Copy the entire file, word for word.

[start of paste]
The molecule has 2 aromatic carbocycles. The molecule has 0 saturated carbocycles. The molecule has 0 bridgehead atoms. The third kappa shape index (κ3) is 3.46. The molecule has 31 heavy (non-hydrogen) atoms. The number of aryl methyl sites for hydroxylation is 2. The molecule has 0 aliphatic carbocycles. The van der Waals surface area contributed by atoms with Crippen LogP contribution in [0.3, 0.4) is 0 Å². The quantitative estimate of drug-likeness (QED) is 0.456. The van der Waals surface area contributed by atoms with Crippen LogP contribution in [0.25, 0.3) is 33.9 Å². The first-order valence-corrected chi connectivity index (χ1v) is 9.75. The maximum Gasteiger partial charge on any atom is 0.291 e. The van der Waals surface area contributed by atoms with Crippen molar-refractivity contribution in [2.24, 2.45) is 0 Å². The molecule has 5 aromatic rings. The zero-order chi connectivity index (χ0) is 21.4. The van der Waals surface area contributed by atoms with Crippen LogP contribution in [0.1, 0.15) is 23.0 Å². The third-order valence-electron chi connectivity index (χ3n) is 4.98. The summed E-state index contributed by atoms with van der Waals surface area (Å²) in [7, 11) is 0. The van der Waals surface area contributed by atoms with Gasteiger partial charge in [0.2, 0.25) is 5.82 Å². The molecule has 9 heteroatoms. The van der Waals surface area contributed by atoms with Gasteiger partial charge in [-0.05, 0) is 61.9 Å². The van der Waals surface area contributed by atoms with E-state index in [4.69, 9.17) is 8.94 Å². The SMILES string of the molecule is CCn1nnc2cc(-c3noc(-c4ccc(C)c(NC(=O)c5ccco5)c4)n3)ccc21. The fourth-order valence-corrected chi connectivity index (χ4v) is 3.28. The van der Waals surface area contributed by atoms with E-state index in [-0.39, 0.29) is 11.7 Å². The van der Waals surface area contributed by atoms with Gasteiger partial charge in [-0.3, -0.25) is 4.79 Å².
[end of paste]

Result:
The molecule has 2 aromatic carbocycles. The molecule has 0 saturated carbocycles. The molecule has 0 bridgehead atoms. The third kappa shape index (κ3) is 3.46. The molecule has 31 heavy (non-hydrogen) atoms. The number of aryl methyl sites for hydroxylation is 2. The molecule has 0 aliphatic carbocycles. The van der Waals surface area contributed by atoms with Crippen LogP contribution in [0.3, 0.4) is 0 Å². The quantitative estimate of drug-likeness (QED) is 0.456. The van der Waals surface area contributed by atoms with Crippen LogP contribution in [0.25, 0.3) is 33.9 Å². The first-order valence-corrected chi connectivity index (χ1v) is 9.75. The maximum Gasteiger partial charge on any atom is 0.291 e. The van der Waals surface area contributed by atoms with Crippen molar-refractivity contribution in [2.24, 2.45) is 0 Å². The molecule has 5 aromatic rings. The zero-order chi connectivity index (χ0) is 21.4. The van der Waals surface area contributed by atoms with Crippen LogP contribution in [0.1, 0.15) is 23.0 Å². The third-order valence-electron chi connectivity index (χ3n) is 4.98. The summed E-state index contributed by atoms with van der Waals surface area (Å²) in [7, 11) is 0. The van der Waals surface area contributed by atoms with Gasteiger partial charge in [0.2, 0.25) is 5.82 Å². The molecule has 9 heteroatoms. The van der Waals surface area contributed by atoms with Gasteiger partial charge in [-0.05, 0) is 61.9 Å². The van der Waals surface area contributed by atoms with E-state index in [4.69, 9.17) is 8.94 Å². The SMILES string of the molecule is CCn1nnc2cc(-c3noc(-c4ccc(C)c(NC(=O)c5ccco5)c4)n3)ccc21. The fourth-order valence-corrected chi connectivity index (χ4v) is 3.28. The van der Waals surface area contributed by atoms with E-state index in [-0.39, 0.29) is 11.7 Å². The van der Waals surface area contributed by atoms with Gasteiger partial charge in [-0.3, -0.25) is 4.79 Å².